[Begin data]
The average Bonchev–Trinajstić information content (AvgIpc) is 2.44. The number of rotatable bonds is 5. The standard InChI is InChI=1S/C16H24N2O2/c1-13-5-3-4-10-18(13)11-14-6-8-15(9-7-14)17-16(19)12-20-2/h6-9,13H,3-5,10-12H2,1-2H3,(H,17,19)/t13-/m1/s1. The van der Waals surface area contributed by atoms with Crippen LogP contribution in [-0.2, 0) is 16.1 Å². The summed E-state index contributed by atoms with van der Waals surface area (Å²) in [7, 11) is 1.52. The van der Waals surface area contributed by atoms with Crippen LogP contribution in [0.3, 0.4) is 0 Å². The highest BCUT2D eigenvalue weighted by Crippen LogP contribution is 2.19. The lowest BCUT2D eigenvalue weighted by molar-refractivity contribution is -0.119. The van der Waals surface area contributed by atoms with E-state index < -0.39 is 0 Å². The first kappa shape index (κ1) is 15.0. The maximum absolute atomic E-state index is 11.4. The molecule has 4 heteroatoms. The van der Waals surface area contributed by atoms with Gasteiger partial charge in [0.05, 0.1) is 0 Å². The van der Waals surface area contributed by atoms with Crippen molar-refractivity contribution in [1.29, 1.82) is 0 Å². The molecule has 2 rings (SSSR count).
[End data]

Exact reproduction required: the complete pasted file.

The average Bonchev–Trinajstić information content (AvgIpc) is 2.44. The number of rotatable bonds is 5. The standard InChI is InChI=1S/C16H24N2O2/c1-13-5-3-4-10-18(13)11-14-6-8-15(9-7-14)17-16(19)12-20-2/h6-9,13H,3-5,10-12H2,1-2H3,(H,17,19)/t13-/m1/s1. The van der Waals surface area contributed by atoms with Crippen LogP contribution in [-0.2, 0) is 16.1 Å². The summed E-state index contributed by atoms with van der Waals surface area (Å²) in [7, 11) is 1.52. The van der Waals surface area contributed by atoms with Crippen LogP contribution in [0.3, 0.4) is 0 Å². The highest BCUT2D eigenvalue weighted by Crippen LogP contribution is 2.19. The lowest BCUT2D eigenvalue weighted by molar-refractivity contribution is -0.119. The van der Waals surface area contributed by atoms with E-state index < -0.39 is 0 Å². The first kappa shape index (κ1) is 15.0. The maximum absolute atomic E-state index is 11.4. The molecule has 4 heteroatoms. The van der Waals surface area contributed by atoms with Gasteiger partial charge in [0.05, 0.1) is 0 Å². The van der Waals surface area contributed by atoms with Crippen molar-refractivity contribution in [1.29, 1.82) is 0 Å². The molecule has 2 rings (SSSR count).